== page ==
Hopefully you'll enjoy this episode, it does improve on the first slightly (even if the cliffhanger is weaker - a perfect example of a moment that looks well on paper yet gets a "meh" when realised). I have to offer an apology to Corey Klemow - when I orginally wrote this episode, it didn't occur to me that he would end up spending the vast majority of this episode sounding like a chipmunk. Hopefully it brings a smile to all those who hear it - it's got a lot of my family giggling. Also, while listening to this episode, take note of the many different ways one can pronounce Romana De Voratrelundar (and many other variations in later episodes). It's the result when your cast includes a few non-Who fans...

And with that, time to get on with next month's release. Will Destina get discovered for her fraud? Will Frobisher ever stop whinging about Florana? Will the episode be released on time? So many questions...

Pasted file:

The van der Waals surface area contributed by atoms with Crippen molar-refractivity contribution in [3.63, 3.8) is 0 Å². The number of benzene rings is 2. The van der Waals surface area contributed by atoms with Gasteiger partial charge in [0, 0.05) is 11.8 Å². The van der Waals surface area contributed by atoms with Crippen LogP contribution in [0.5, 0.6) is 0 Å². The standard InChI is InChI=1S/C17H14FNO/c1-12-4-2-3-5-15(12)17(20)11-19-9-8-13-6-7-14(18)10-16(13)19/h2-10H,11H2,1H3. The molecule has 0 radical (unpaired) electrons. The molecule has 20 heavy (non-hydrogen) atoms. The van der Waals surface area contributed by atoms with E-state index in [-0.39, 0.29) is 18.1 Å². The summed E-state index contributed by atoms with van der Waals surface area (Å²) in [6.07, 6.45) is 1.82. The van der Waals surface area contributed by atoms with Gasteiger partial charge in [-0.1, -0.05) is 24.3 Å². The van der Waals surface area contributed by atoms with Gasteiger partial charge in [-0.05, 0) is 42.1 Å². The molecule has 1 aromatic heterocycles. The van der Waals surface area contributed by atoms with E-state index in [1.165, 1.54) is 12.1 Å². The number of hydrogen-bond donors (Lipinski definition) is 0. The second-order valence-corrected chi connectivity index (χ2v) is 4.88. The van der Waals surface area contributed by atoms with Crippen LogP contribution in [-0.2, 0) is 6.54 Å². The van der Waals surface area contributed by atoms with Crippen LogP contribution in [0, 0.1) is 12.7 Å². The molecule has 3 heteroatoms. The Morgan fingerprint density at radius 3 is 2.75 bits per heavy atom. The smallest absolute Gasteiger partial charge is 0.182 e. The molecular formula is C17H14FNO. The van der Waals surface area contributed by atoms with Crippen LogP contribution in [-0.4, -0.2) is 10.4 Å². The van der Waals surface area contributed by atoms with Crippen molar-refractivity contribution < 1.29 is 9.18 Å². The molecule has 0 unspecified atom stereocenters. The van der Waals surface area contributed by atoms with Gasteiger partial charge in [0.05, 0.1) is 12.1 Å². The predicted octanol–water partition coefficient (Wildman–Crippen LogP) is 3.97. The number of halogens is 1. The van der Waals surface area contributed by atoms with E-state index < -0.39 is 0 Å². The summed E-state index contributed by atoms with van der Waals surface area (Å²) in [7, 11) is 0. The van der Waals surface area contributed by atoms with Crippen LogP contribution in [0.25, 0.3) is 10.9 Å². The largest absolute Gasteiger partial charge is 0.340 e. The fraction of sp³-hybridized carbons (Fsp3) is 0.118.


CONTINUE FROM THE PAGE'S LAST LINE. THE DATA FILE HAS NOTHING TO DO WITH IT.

Aron Toman
January 2005.

Episode ThreeEdit

Almost threatened to break the schedule for this episode - and it was only through a lucky break and a little help from my friends we got it out before the end of the month. Unfortunately, not too long after the previous episode was released, I ran into a lot of personal issues that stopped me getting around to editing. Then, when I found the time and the motivation to get it finished, it was discovered my own lines, recorded almost a year ago, were rubbish. Honest! I never realised it was possible to rattle off lines that quickly - that long scene in the middle took half the time in the original take. Which is when I discovered a new issue in recording problems that took a bit of fixing, and the month was steadily marching on. However, thanks to David Nagel once again who was able to step in and do some post production work, here it is, released before the due date. If only just.